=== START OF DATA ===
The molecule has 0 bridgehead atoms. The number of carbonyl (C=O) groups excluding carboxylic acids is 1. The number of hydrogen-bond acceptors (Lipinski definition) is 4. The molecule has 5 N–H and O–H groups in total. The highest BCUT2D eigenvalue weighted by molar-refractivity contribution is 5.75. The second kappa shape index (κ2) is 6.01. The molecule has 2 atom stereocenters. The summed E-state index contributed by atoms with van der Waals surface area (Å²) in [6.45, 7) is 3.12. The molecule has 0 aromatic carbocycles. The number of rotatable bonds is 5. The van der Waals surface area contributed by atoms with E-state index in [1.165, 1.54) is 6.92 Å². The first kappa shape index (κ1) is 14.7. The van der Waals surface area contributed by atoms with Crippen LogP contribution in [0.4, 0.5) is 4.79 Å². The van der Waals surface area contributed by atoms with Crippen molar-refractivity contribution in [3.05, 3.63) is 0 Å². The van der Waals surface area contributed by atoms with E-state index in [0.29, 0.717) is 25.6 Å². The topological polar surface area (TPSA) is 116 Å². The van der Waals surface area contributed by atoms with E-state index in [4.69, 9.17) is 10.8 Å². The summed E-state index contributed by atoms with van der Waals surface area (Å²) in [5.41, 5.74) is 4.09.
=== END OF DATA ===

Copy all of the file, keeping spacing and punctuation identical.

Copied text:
The molecule has 0 bridgehead atoms. The number of carbonyl (C=O) groups excluding carboxylic acids is 1. The number of hydrogen-bond acceptors (Lipinski definition) is 4. The molecule has 5 N–H and O–H groups in total. The highest BCUT2D eigenvalue weighted by molar-refractivity contribution is 5.75. The second kappa shape index (κ2) is 6.01. The molecule has 2 atom stereocenters. The summed E-state index contributed by atoms with van der Waals surface area (Å²) in [6.45, 7) is 3.12. The molecule has 0 aromatic carbocycles. The number of rotatable bonds is 5. The van der Waals surface area contributed by atoms with E-state index in [1.165, 1.54) is 6.92 Å². The first kappa shape index (κ1) is 14.7. The van der Waals surface area contributed by atoms with Crippen LogP contribution in [0.4, 0.5) is 4.79 Å². The van der Waals surface area contributed by atoms with Crippen molar-refractivity contribution in [3.05, 3.63) is 0 Å². The van der Waals surface area contributed by atoms with E-state index in [0.29, 0.717) is 25.6 Å². The topological polar surface area (TPSA) is 116 Å². The van der Waals surface area contributed by atoms with E-state index in [4.69, 9.17) is 10.8 Å². The summed E-state index contributed by atoms with van der Waals surface area (Å²) in [5.41, 5.74) is 4.09.